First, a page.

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  • 19 Dec 2014 1:41 PM | Anonymous

    Hanukkah-Christmas Tree Project of the Jewish Culture Festival in Kraków



    On December 18, 2014, the Machers (Kraków Jewish Culture Festival Volunteers) and Mi Polin (art duo: Helena Czernek and Aleksander Prugar) surprised the Kazimierz District of the City of Kraków with Hanukkah-Christmas Trees.  Christmas trees on Brzozowa square in the formerly Jewish Kazimierz district of Kraków were secretly decorated with beautifully designed and glittering menorahs, stars of David, dreidls, and snowmen, in addition to traditional tree ornaments associated with the Christian celebration of Christmas.


    The glass Christmas-Hanukkah tree decorations reflect their shapes on the walls of the houses surrounding the district square in Kazimierz.

    Passersby were intrigued by the spectacle.

    The purpose of this project is to highlight the dual Jewish-Christian character of the district of Kazimierz.


    More Photos








  • 18 Dec 2014 9:41 AM | Anonymous

    Łowiczanie Polish Folk Ensemble of San Francisco presented its 11th annual Slavic Choral Christmas Concert on Friday, December 12, 2014 with sponsorship from the Taube Foundation for Jewish Life and Culture.  Guests were treated to a rich tapestry of seasonal carols and winter songs (including Christmas) from East-Central Europe and the Balkans.  Traditionally-costumed community artists represented Bulgarian, Croatian, Hungarian, Jewish, Moldovan, Polish, and Ukrainian holiday traditions.



    Photo Gallery

  • 12 Dec 2014 1:58 PM | Anonymous

    On December 6 at Stanford University, Hillel (the foundation for Jewish campus life at colleges) reverberated with the beats of Polish DJs at its annual "Light It Up" Hanukkah party. Brought for the first time to California by the Jewish Culture Festival in Kraków (which will be celebrating its 25th anniversary next Summer), "From Poland with Beat" fosters cross-cultural musical exchanges and brings the experience of the Kraków Jewish Culture Festival to new communities. The first performance took place in Tel Aviv, and subsequent presentations were held at Hillel at Stanford and other venues in the San Francisco Bay Area.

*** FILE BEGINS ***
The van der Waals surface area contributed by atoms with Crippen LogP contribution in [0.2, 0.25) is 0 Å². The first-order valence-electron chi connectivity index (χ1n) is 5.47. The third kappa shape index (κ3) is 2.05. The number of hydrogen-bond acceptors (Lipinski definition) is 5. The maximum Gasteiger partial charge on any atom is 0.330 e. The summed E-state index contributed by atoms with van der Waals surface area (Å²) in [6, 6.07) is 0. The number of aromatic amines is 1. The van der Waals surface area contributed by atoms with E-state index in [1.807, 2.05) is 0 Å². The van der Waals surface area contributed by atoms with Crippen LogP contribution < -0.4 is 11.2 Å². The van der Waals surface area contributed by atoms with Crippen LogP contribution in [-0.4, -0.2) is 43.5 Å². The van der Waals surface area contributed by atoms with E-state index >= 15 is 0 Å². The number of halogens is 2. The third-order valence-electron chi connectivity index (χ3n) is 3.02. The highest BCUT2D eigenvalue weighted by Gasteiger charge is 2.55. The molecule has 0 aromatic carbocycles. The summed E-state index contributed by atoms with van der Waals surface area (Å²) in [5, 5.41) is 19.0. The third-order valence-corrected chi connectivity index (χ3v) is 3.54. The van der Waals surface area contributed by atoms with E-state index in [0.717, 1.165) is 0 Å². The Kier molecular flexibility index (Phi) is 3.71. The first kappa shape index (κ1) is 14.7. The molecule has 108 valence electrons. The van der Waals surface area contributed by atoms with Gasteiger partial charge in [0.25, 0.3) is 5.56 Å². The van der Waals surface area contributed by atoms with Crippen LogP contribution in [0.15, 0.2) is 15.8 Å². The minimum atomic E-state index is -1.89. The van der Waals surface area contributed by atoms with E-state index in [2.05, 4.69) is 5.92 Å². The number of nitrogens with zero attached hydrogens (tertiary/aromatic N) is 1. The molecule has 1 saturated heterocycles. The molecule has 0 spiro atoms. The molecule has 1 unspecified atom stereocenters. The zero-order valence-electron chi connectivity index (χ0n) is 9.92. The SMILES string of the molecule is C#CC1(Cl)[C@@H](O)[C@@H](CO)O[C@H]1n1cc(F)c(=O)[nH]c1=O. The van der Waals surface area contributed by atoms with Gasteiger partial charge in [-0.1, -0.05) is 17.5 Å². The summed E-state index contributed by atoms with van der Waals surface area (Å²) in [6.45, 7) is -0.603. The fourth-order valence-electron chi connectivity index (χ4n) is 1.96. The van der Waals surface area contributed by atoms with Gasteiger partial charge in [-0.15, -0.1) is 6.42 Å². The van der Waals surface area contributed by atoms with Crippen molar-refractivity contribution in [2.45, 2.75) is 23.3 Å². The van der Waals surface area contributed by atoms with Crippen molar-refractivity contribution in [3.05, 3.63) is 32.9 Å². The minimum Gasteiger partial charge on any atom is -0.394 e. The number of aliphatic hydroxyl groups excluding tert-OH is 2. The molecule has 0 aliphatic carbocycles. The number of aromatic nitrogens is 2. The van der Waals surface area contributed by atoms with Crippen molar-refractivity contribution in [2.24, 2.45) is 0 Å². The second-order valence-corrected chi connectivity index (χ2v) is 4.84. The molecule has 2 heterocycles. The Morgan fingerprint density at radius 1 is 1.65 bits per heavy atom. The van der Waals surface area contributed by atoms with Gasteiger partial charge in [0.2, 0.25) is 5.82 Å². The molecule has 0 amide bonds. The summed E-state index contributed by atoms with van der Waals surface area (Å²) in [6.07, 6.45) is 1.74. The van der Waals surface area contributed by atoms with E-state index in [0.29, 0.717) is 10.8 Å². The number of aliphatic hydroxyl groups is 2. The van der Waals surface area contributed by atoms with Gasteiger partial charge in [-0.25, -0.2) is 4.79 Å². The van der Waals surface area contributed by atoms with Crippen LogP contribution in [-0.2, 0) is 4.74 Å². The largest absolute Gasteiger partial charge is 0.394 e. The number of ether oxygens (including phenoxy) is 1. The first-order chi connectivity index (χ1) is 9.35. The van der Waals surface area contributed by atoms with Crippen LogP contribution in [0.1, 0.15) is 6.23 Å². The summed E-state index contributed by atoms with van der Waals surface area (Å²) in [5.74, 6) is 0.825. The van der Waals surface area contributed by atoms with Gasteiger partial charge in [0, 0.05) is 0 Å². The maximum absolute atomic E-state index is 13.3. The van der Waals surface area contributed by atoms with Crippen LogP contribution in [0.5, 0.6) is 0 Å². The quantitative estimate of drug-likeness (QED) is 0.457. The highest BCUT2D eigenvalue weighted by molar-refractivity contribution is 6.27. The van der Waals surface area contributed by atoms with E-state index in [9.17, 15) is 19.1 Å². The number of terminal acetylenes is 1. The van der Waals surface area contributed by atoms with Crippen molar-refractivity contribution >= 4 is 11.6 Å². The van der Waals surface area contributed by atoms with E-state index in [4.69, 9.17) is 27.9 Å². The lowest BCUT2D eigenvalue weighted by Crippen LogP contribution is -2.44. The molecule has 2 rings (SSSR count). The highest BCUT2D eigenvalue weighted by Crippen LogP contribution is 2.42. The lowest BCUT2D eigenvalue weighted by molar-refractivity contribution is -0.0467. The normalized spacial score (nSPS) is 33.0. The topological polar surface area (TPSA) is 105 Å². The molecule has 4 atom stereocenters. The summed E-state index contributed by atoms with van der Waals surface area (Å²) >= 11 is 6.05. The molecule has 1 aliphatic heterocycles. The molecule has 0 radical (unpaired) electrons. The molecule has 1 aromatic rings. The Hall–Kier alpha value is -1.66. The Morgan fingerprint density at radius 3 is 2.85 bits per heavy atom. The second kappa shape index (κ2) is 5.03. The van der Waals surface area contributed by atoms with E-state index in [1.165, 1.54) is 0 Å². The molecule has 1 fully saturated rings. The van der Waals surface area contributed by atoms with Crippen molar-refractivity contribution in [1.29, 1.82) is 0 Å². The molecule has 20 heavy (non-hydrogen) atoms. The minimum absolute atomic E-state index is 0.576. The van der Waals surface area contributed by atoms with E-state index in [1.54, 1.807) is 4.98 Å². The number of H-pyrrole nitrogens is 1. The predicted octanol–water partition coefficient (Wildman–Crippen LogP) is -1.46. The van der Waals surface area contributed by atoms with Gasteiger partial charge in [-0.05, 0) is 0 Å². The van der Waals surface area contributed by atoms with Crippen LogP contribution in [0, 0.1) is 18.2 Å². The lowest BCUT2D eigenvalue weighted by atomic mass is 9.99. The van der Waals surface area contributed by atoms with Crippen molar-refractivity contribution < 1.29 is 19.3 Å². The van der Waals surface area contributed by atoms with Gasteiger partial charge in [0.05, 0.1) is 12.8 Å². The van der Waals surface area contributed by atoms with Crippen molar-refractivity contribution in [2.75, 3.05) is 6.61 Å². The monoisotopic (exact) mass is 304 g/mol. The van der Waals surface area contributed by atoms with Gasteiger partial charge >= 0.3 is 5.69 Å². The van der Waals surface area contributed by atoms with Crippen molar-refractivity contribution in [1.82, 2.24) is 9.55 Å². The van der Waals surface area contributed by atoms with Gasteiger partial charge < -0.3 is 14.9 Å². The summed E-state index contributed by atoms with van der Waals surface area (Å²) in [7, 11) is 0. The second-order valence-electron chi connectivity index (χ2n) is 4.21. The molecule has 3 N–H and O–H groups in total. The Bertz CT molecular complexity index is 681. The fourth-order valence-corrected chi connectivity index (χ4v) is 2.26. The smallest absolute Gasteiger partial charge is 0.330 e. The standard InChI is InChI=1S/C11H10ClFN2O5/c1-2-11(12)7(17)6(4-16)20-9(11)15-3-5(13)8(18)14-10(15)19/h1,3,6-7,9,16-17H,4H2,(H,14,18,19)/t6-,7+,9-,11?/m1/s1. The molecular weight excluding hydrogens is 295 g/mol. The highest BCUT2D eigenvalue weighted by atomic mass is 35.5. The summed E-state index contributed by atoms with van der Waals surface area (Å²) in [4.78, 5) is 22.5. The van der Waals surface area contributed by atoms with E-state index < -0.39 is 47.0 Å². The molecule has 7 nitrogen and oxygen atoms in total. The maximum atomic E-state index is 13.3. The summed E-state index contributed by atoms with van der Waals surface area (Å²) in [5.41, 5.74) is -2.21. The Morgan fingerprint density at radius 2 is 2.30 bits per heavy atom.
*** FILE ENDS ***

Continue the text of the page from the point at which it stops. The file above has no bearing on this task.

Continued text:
The Polish DJ collectives, Easy Cheesy and MLDV, mixed the best of Israeli, European, Turkish, and Arabic vintage music with the greatest hits of the 60s and 70s -- the golden era of the Polish music scene. Young Jews and Poles living in the Bay Area, part of the modern and growing Polish diaspora, crowded into Stanford University's Hillel and celebrated all night, joining line dances and eating traditional Polish and Jewish treats. 

    The event was sponsored by the Polish Ministry of Foreign Affairs and the City of Kraków, in partnership with Hillel at Stanford, the San Francisco-Kraków Sister Cities Association (supported by the Taube Foundation for Jewish Life and Culture), and Taube Philanthropies.
    Tad Taube, Chairman of Taube Philanthropies, said:  "This party epitomizes the dialogue we want to create between the sister cities of San Francisco and Kraków. We want the younger generation of Jews to see their connections to Poland, where 85% of North American Jews have their roots." 

    Said a Hillel student, “We have been waiting for such an event for a long time. Thank you for bringing this experience to us!” The Kraków Jewish Culture Festival, Hillel at Stanford, and Taube Philanthropies hope to make this party an annual event.


    Photo Gallery

  • 19 Nov 2014 8:27 AM | Anonymous

    Photo Essay:  Poland's Year of Anniversaries in Cosmopolitan Review




  • 13 Nov 2014 12:56 PM | Anonymous

    Looted Art Conference Underway in Kraków



    Related documentary film:  Rape of Europa

  • 13 Nov 2014 6:34 AM | Anonymous

    From its inception, the phenomenon of Hasidism has provoked a series of still unsettled questions:  What accounts for the astounding popularity of the movement?  What role did women play in Hasidic social formations?  How does Hasidism relate to earlier Jewish mystical trends?  Was Hasidism a radical or a conservative movement?   How did Hasidism leave its mark on Hebrew and Yiddish literature of the modern period?


    Join us as we consider these and other themes!


    Hosted by the Richard S. Dinner Center for Jewish Studies

    Graduate Theological Union, University of California, Berkeley

    Closing lecture

    Marcin Wodzinski, Ph.D.

    Professor of Jewish History and Literature

    University of Wrocław, Poland


    Dr. Wodzinski’s special interests are the regional history of the Jews in Silesia, Jewish sepulchral art, and the social history of Jews in nineteenth-century Poland, specifically the history of Hasidism and Haskalah.


    Additional support for Marcin Wodzinski’s visit is from the

    Taube Foundation for Jewish Life and Culture



  • 05 Nov 2014 9:56 AM | Anonymous

    The grand opening of the core exhibition of Polin, Warsaw's Museum of the History of Polish Jews, took place on October 28, 2014.  This event received global media attention.

    See sample media coverage below:



    New York Times


    New Republic


    Washington Post

    The Independent




    The Jewish Week


    The Huffington Post

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